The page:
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Adding Listeners - PHP

Last week, we introduced you to setting up a unit testing framework. This week, you will learn about running multiple tests simultaneously, creating more informative error messages, and more. This article, the second of three parts, is excerpted from chapter 6 of the book Advanced PHP Programming, written by George Schlossnagle (Sams; ISBN: 0672325616).

  1. Unit Testing in Detail
  2. Additional Features in PHPUnit
  3. Adding More Test Conditions
  4. Adding Listeners
By: Sams Publishing
Rating: starstarstarstarstar / 2
October 26, 2006

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When you execute PHPUnit_TextUI_TestRunner::run(), that function creates a PHPUnit_Framework_TestResult object in which the results of the tests will be stored, and it attaches to it a listener, which implements the interface PHPUnit_Framework_TestListener. This listener handles generating any output or performing any notifications based on the test results.

To help you make sense of this, here is a simplified version of PHPUnit_TextUI_TestRunner::run(), myTestRunner(). MyTestRunner() executes the tests identically to TextUI, but it lacks the timing support you may have noticed in the earlier output examples:

require_once "PHPUnit/TextUI/ResultPrinter.php";
require_once "PHPUnit/Framework/TestResult.php"; 
function myTestRunner($suite) 
$result = new PHPUnit_Framework_TestResult;
$textPrinter = new PHPUnit_TextUI_ResultPrinter;

PHPUnit_TextUI_ResultPrinter is a listener that handles generating all the output we've seen before. You can add additional listeners to your tests as well. This is useful if you want to bundle in additional reporting other than simply displaying text. In a large API, you might want to alert a developer by email if a component belonging to that developer starts failing its unit tests (because that developer might not be the one running the test). You can write a listener that provides this service:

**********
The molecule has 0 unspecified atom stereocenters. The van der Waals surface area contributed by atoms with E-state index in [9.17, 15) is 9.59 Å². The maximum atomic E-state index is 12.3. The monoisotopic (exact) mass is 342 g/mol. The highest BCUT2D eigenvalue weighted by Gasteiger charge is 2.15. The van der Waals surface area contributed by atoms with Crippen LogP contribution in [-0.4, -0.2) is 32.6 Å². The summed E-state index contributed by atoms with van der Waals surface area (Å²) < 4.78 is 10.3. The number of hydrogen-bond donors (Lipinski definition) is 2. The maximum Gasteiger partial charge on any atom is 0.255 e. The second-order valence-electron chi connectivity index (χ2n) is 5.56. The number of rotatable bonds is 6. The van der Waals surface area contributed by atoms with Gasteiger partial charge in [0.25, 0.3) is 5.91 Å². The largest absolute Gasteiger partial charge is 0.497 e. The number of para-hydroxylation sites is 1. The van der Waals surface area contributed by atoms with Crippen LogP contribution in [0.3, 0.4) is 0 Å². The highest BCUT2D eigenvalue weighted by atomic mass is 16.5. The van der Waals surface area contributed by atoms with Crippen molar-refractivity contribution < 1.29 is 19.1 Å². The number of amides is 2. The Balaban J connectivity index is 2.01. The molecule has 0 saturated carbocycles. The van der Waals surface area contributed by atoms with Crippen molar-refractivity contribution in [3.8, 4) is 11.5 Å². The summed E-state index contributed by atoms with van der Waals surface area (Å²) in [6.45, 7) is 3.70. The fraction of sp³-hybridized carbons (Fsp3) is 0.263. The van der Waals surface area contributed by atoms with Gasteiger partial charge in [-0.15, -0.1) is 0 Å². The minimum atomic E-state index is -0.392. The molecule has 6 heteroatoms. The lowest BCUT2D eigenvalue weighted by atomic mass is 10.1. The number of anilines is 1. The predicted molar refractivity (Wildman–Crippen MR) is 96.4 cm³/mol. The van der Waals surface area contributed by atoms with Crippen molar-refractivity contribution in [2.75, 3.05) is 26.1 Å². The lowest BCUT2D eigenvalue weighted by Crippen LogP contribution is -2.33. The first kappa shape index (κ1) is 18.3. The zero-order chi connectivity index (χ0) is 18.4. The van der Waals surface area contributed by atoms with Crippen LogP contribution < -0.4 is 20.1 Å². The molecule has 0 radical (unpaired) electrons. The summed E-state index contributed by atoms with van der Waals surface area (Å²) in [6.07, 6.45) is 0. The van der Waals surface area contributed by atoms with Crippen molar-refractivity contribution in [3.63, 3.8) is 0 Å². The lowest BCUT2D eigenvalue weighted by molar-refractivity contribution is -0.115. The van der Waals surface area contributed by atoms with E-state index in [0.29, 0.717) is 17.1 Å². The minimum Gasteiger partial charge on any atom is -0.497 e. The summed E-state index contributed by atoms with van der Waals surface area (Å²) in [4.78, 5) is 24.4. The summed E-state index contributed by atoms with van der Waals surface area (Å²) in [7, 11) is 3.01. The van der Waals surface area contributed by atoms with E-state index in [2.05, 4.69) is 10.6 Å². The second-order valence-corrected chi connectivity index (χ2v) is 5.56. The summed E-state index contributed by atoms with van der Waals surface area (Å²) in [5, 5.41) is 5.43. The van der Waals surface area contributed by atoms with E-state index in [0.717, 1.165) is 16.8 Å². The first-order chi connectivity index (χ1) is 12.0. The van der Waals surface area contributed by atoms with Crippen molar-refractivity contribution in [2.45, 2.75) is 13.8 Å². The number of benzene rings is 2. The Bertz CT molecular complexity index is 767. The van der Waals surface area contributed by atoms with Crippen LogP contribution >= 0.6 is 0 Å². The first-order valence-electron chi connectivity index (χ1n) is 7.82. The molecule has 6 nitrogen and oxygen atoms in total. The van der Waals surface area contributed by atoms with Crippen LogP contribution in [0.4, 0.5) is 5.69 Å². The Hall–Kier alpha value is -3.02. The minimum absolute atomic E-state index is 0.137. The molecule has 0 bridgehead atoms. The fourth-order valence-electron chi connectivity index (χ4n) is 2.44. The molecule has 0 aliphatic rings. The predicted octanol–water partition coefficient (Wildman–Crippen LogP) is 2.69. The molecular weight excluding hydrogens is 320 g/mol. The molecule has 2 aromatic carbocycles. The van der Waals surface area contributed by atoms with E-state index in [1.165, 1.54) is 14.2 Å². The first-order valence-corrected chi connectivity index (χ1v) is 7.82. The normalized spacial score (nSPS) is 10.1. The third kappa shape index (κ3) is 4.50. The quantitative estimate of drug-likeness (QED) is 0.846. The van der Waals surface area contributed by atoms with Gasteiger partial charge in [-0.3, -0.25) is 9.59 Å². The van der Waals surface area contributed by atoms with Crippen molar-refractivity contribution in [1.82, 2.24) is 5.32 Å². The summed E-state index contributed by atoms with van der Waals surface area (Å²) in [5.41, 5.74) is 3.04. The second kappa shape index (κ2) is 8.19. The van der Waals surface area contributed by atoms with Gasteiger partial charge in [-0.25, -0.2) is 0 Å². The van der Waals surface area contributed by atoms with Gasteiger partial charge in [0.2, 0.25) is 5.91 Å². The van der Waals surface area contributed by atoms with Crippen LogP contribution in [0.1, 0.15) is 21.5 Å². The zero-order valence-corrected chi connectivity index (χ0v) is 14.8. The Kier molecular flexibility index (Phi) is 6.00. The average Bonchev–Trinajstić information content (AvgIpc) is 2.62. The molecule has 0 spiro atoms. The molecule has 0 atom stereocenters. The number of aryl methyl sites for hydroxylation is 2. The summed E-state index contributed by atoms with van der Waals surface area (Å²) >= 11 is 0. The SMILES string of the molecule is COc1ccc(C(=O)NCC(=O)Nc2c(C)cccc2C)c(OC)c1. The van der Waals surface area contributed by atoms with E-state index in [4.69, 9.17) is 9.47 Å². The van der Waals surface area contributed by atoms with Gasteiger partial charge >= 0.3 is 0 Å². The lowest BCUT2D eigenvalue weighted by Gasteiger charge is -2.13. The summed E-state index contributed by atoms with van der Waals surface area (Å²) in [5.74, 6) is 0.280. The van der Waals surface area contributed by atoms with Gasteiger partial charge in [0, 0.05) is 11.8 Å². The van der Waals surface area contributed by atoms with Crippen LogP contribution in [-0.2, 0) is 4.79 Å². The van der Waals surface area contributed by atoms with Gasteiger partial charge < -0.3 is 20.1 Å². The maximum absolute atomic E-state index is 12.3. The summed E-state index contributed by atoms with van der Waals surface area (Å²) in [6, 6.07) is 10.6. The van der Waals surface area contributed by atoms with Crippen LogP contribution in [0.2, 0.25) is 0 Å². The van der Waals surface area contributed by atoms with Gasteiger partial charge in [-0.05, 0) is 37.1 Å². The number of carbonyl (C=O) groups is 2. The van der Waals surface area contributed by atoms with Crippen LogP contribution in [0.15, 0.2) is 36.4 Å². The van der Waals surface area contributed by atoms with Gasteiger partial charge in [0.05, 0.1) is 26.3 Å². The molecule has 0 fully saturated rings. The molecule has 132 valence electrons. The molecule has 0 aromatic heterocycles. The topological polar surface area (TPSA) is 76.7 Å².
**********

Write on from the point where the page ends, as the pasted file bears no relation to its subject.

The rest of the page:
require_once "PHPUnit/Framework/TestListener.php";
class EmailAddressListener implements
PHPUnit_Framework_TestListener { public $owner = "develepors@example.foo"; public $message = ''; public function addError(PHPUnit_Framework_Test
$test, Exception $e) { $this->message .= "Error in
".$test->getName()."\n"; $this->message .= "Error message:
".$e->getMessage()."\n"; } public function addFailure(PHPUnit_Framework_Test
$test, PHPUnit_Framework_AssertionFailedError
$e) { $this->message .= "Failure in
".$test->getName()."\n"; $this->message .= "Error message:
".$e->getMessage()."\n"; } public function startTest(PHPUnit_Framework_Test
$test) { $this->message .= "Beginning of test
".$test->getName()."\n"; } public function endTest(PHPUnit_Framework_Test
$test) { if($this->message) { $owner =
isset($test->owner)?$test->owner:$this->owner; $date = strftime("%D %H:%M:%S"); mail($owner, "Test Failed at $date",
$this->message); } } } ?>

Remember that because EmailAddressListener implements PHPUnit_Framework_TestListener (and does not extend it), EmailAddressListener must implement all the methods defined in PHPUnit_Framework_TestListener, with the same prototypes.

This listener works by accumulating all the error messages that occur in a test. Then, when the test ends, endTest() is called and the message is dispatched. If the test in question has an owner attribute, that address is used; otherwise, it falls back to developers@example.foo.

To enable support for this listener in myTestRunner(), all you need to do is add it with addListener():

function myTestRunner($suite)
$result = new PHPUnit_Framework_TestResult;
$textPrinter = new PHPUnit_TextUI_ResultPrinter;
$result->addListener(new EmailAddressListener);

Please check back next week for the conclusion of this article.

>>> More PHP Articles          >>> More By Sams Publishing

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